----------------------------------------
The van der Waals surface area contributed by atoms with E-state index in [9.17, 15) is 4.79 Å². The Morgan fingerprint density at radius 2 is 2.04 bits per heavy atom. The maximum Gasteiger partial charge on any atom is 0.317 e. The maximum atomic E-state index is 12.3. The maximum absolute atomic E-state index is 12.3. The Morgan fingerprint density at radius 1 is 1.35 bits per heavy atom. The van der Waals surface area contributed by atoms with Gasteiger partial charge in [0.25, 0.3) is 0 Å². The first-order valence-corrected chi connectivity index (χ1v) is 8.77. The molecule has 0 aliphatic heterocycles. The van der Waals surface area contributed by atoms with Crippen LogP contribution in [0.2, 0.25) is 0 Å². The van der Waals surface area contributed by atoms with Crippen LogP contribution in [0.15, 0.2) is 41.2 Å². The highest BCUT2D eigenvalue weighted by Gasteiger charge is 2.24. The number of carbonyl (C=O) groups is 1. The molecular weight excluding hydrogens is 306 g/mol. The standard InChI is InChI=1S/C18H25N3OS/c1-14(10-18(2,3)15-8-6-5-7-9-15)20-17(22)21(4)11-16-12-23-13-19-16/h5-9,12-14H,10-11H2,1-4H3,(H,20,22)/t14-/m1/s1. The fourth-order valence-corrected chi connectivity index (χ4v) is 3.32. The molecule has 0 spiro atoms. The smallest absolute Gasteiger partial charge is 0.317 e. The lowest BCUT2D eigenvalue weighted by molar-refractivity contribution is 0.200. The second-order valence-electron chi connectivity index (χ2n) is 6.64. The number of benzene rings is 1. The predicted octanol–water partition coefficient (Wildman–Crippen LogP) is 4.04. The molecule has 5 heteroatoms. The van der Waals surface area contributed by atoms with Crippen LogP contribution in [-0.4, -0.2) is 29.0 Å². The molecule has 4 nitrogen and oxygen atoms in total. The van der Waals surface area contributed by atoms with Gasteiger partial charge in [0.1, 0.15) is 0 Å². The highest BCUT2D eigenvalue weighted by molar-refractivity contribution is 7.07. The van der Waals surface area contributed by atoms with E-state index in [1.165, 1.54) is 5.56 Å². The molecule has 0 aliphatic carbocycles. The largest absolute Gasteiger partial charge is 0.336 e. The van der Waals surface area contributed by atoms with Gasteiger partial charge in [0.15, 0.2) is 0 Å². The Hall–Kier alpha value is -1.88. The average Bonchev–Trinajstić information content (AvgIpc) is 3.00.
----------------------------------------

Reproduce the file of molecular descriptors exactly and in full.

The van der Waals surface area contributed by atoms with E-state index in [9.17, 15) is 4.79 Å². The Morgan fingerprint density at radius 2 is 2.04 bits per heavy atom. The maximum Gasteiger partial charge on any atom is 0.317 e. The maximum atomic E-state index is 12.3. The maximum absolute atomic E-state index is 12.3. The Morgan fingerprint density at radius 1 is 1.35 bits per heavy atom. The van der Waals surface area contributed by atoms with Gasteiger partial charge in [0.25, 0.3) is 0 Å². The first-order valence-corrected chi connectivity index (χ1v) is 8.77. The molecule has 0 aliphatic heterocycles. The van der Waals surface area contributed by atoms with Crippen LogP contribution in [0.2, 0.25) is 0 Å². The van der Waals surface area contributed by atoms with Crippen LogP contribution in [0.15, 0.2) is 41.2 Å². The highest BCUT2D eigenvalue weighted by Gasteiger charge is 2.24. The number of carbonyl (C=O) groups is 1. The molecular weight excluding hydrogens is 306 g/mol. The standard InChI is InChI=1S/C18H25N3OS/c1-14(10-18(2,3)15-8-6-5-7-9-15)20-17(22)21(4)11-16-12-23-13-19-16/h5-9,12-14H,10-11H2,1-4H3,(H,20,22)/t14-/m1/s1. The fourth-order valence-corrected chi connectivity index (χ4v) is 3.32. The molecule has 0 spiro atoms. The smallest absolute Gasteiger partial charge is 0.317 e. The lowest BCUT2D eigenvalue weighted by molar-refractivity contribution is 0.200. The second-order valence-electron chi connectivity index (χ2n) is 6.64. The number of benzene rings is 1. The predicted octanol–water partition coefficient (Wildman–Crippen LogP) is 4.04. The molecule has 5 heteroatoms. The van der Waals surface area contributed by atoms with Crippen LogP contribution in [-0.4, -0.2) is 29.0 Å². The molecule has 4 nitrogen and oxygen atoms in total. The van der Waals surface area contributed by atoms with Gasteiger partial charge in [0.1, 0.15) is 0 Å². The highest BCUT2D eigenvalue weighted by molar-refractivity contribution is 7.07. The van der Waals surface area contributed by atoms with E-state index in [1.165, 1.54) is 5.56 Å². The molecule has 0 aliphatic carbocycles. The largest absolute Gasteiger partial charge is 0.336 e. The van der Waals surface area contributed by atoms with Gasteiger partial charge in [0.15, 0.2) is 0 Å². The Hall–Kier alpha value is -1.88. The average Bonchev–Trinajstić information content (AvgIpc) is 3.00.